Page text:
Uhlmann’s Conquest

A week or ten days back we linked to Michael Uhlmann’s speech to the Claremont Institute on “The Struggle Ahead“—the “struggle” being the ongoing political battle to preserve our constitutional order from the predations of the contemporary left that hates the Constitution and its principles.

But we were remiss in not including an excerpt from Claremont Institute president Ryan Williams’ introduction of Michael, which offered a summary of some of Michael’s handy rules for understanding politics in Washington:

Like Uhlmann’s law of legislative analysis:

If an Act of Congress has a long title—lock up the children and run for cover.

Or Uhlmann’s Razor:

When stupidity seems a sufficient explanation, there is no need for recourse to any more elaborate analysis.

Uhlmann’s Razor also has a corollary known as Uhlmann’s First Law of Historical Causation:

It seemed like a good idea at the time.

And my personal favorite:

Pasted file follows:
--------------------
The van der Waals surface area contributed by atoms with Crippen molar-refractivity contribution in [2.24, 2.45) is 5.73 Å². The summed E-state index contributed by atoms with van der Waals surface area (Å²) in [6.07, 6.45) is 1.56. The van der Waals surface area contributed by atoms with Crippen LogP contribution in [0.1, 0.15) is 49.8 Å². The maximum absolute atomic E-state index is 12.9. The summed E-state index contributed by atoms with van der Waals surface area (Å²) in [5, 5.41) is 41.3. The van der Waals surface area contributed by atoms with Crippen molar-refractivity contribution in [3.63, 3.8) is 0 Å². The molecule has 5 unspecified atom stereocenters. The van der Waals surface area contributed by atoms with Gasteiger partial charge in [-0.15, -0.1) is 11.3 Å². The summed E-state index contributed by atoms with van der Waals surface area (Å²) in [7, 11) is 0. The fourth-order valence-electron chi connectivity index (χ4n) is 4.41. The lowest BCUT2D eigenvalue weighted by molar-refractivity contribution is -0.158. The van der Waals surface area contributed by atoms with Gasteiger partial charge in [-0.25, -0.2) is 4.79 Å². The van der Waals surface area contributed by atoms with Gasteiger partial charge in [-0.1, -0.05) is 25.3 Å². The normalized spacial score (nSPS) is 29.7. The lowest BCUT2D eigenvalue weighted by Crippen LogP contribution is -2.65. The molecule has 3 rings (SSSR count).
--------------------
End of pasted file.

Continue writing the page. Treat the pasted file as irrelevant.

When evaluating the soundness of any moral proposition, law, rule, or regulation, however popular, to ascertain its true meaning, read it aloud slowly in a German accent.

In these axioms, Michael resembles no one so much as the late Robert Conquest, who is known for his Three Laws of Politics:

  1. Everyone is conservative about what he knows best.
  2. Any organization not explicitly right-wing sooner or later becomes left-wing.
  3. The simplest way to explain the behavior of any bureaucratic organization is to assume that it is controlled by a cabal of its enemies.

Combine Uhlmann’s Razor (and its corollaries) and Conquest’s Law of Politics, and you’ll never go wrong. (Note: Conquest’s Second Law is sometimes attributed to John O’Sullivan.)

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